Former Bangor police chief bows out of sheriff’s race after cancer returns

Posted Feb. 22, 2014, at 8:15 p.m.

BANGOR, Maine — A former Bangor police chief who announced plans to run for the Penobscot County sheriff’s seat earlier this month has withdrawn from the race after learning cancer has resurfaced in his lungs.

“Out of fairness to the citizens of Penobscot County, I need to drop out of the race,” Don Winslow said Thursday night in a posting on his campaign Facebook page.

In his post, Winslow said he started feeling discomfort in his chest a couple weeks ago and went to see his doctor on Feb. 12. He had fluid drained from his lungs, but a biopsy “confirmed what we all feared, my cancer had resurfaced. This time it was in my lungs and because of its location surgery is not an option.”

Attempts to reach Winslow since his announcement have been unsuccessful, but he recently sat down for a television interview to discuss his decision.

Both Winslow and his wife, Dora, of Hermon have had bouts with cancer in the past. Early in 2012, they both celebrated their NED status, meaning they showed “no evidence of disease.”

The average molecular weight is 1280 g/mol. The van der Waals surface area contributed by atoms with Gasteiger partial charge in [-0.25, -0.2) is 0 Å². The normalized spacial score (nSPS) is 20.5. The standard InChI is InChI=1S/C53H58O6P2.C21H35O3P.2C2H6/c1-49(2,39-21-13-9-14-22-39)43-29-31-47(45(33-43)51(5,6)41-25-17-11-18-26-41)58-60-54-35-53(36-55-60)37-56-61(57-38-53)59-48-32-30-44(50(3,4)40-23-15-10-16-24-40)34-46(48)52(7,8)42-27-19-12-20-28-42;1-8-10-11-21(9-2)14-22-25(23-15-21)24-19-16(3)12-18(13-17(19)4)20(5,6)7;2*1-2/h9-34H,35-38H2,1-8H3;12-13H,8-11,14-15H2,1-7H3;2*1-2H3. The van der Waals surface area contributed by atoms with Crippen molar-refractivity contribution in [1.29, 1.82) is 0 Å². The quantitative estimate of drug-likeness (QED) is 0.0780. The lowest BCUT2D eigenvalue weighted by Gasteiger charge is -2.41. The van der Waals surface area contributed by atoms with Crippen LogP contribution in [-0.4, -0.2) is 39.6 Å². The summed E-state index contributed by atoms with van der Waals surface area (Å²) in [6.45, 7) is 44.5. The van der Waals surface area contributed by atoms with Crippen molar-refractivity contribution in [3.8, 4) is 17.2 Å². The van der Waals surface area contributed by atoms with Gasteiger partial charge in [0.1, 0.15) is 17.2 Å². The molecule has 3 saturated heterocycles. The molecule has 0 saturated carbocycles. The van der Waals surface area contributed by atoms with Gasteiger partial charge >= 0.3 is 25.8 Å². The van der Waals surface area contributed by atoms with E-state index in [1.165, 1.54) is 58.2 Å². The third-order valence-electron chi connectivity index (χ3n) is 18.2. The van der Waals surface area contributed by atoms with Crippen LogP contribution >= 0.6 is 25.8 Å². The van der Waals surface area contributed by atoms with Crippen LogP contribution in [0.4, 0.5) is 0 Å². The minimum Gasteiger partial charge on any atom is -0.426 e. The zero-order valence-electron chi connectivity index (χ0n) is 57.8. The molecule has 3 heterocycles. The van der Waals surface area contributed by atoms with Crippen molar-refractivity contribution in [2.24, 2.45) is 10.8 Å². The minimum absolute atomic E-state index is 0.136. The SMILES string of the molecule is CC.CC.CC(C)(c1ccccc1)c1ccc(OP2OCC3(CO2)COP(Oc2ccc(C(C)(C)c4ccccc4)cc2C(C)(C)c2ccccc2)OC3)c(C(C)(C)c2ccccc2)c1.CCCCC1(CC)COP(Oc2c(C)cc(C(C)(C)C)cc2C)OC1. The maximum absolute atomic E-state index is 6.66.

“I am a fighter so I am not throwing the towel in yet,” Winslow wrote. “I knew there was a 40 percent chance that it would come back; I am pleased that statistically I may have saved someone else.”

Winslow kept a sense of humor throughout the posting, adding that he considered staying in the race and using slogans like “Elect Don Winslow for sheriff — dead or alive.”

He ultimately decided that his battle with cancer would need to be his focus.

Winslow thanked his friends and supporters: “Your kind words have filled my heart. I know I am not starting this new journey alone, nor will I finish it alone,” he wrote. “Please do not feel sad for me, for I have been blessed.”

Two other candidates — Troy Morton, the sheriff’s chief deputy since 2003, and Allen Stehle, Beal College president and a former chief deputy with 30 years in law enforcement — have announced their plans to run.

Sheriff Glenn Ross said in late January that he wouldn’t run for a fourth term in office, bringing to an end his 36-year career in law enforcement.